Researchers at have designed and fabricated the world's smallest electro-optic modulator, which could mean major reductions in energy used by data centers and supercomputers.
Illinois researchers have demonstrated that sound waves can be used to produce ultraminiature optical diodes that are tiny enough to fit onto a computer chip. These devices, called optical isolators, may help solve major data capacity and system size challenges for photonic integrated circuits, the light-based equivalent of electronic circuits, which are used for computing and communications.
A joint China-Austria team has performed quantum key distribution between the quantum-science satellite Micius and multiple ground stations located in Xinglong (near Beijing), Nanshan (near Urumqi), and Graz (near Vienna). Such experiments demonstrate the secure satellite-to-ground exchange of cryptographic keys with ?kHz rate during the passage of the satellite Micius over a ground station. Using Micius as a trusted relay, a secret key is created between China and Europe at locations separated up to 7,600 km on the Earth.
A team of electrical engineers at The University of Texas at Austin, in collaboration with Peking University scientists, has developed the thinnest memory storage device with dense memory capacity, paving the way for faster, smaller and smarter computer chips for everything from consumer electronics to big data to brain-inspired computing.
Data travels through thousands of miles of fiber optic cables underneath the world's oceans--via pulses of light. And according to experts, the data in these cables is at great risk of being intercepted. However, a newly designed frequency comb--recently developed by researchers at the USC Viterbi School of Engineering might be an effective tool for data encryption.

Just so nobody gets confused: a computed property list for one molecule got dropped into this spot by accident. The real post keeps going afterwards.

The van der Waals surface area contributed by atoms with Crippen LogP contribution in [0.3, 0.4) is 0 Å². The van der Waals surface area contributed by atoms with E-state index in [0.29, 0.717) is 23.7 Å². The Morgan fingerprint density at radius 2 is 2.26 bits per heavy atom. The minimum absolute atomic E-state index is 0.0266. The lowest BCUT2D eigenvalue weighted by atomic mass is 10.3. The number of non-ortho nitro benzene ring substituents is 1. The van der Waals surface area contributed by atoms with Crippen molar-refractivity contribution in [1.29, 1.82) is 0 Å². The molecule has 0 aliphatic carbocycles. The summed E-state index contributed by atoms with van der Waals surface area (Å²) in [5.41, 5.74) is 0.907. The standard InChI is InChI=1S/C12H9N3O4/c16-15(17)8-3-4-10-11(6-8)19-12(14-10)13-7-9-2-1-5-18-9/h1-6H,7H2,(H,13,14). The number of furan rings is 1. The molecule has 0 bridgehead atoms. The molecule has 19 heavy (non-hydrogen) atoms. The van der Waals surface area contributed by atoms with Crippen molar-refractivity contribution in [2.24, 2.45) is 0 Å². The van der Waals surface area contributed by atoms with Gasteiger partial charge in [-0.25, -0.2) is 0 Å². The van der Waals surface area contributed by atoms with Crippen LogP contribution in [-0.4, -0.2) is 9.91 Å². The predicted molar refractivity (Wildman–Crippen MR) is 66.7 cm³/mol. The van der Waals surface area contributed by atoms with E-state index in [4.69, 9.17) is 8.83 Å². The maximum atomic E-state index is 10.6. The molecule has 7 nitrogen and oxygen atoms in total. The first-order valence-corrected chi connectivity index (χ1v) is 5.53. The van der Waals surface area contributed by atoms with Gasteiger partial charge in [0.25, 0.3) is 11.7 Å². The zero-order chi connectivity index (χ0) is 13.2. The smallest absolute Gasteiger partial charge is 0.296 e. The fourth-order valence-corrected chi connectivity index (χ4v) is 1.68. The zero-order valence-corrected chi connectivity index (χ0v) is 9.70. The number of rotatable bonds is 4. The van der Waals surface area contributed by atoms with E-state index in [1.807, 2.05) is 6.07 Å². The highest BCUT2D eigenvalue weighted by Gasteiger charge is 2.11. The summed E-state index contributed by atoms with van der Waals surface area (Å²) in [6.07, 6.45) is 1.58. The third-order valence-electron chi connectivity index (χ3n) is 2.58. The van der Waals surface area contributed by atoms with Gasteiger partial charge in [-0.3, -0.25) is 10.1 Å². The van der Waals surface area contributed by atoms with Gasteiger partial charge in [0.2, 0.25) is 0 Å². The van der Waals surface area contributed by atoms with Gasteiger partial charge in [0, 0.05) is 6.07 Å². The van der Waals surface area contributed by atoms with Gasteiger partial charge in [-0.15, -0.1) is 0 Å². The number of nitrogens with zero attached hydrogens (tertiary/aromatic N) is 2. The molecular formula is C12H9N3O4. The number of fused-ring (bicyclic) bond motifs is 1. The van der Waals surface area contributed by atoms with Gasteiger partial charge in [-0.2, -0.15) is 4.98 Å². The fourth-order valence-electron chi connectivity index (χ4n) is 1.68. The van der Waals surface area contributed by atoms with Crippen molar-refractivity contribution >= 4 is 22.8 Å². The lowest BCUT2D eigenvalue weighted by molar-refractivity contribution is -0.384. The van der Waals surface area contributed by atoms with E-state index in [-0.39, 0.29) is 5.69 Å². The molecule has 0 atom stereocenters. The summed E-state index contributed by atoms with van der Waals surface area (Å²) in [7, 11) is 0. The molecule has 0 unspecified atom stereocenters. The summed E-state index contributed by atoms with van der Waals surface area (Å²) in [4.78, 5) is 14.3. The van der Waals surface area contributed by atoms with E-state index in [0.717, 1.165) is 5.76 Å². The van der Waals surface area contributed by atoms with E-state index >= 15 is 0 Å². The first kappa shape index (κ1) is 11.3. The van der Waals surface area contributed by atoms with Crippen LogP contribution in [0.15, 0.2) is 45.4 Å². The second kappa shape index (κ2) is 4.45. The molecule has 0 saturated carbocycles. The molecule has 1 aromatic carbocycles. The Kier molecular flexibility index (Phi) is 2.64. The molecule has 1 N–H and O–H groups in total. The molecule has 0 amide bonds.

A method of securely communicating between multiple quantum devices has been developed by a UCL-led team of scientists, bringing forward the reality of a large-scale, un- hackable quantum network.
Software-defined networking can make the Internet scalable, manageable, and adaptable at an industry-grade level, according to a recent research study led by scientists from the Madrid research institute IMDEA Networks.
Use your smartphone to check how clean the air is, whether food is fresh or a lump is malignant. This has all come a step closer thanks to a new spectrometer that is so small it can be incorporated easily and cheaply in a mobile phone. The little sensor developed at TU Eindhoven is just as precise as the normal tabletop models used in scientific labs. The researchers present their invention in Nature Communications.
In today's 'internet of things,' devices connect primarily over short ranges at high speeds, an environment in which surface acoustic wave devices have shown promise for years. To obtain faster speeds, however, SAW devices need to operate at higher frequencies, limiting output power and overall performance. Researchers have demonstrated a new device that can achieve frequencies six times higher than most current devices. Their results are published this week in Applied Physics Letters.
Researchers at Universidad Carlos III de Madrid (UC3M) and the Consejo Superior de Investigaciones Científicas-CSIC (Spanish National Research Council) are developing a tool that enables cell phones to be analyzed in order to determine if they could undergo a cyber-attack to obtain encryption keys through their electromagnetic emanations.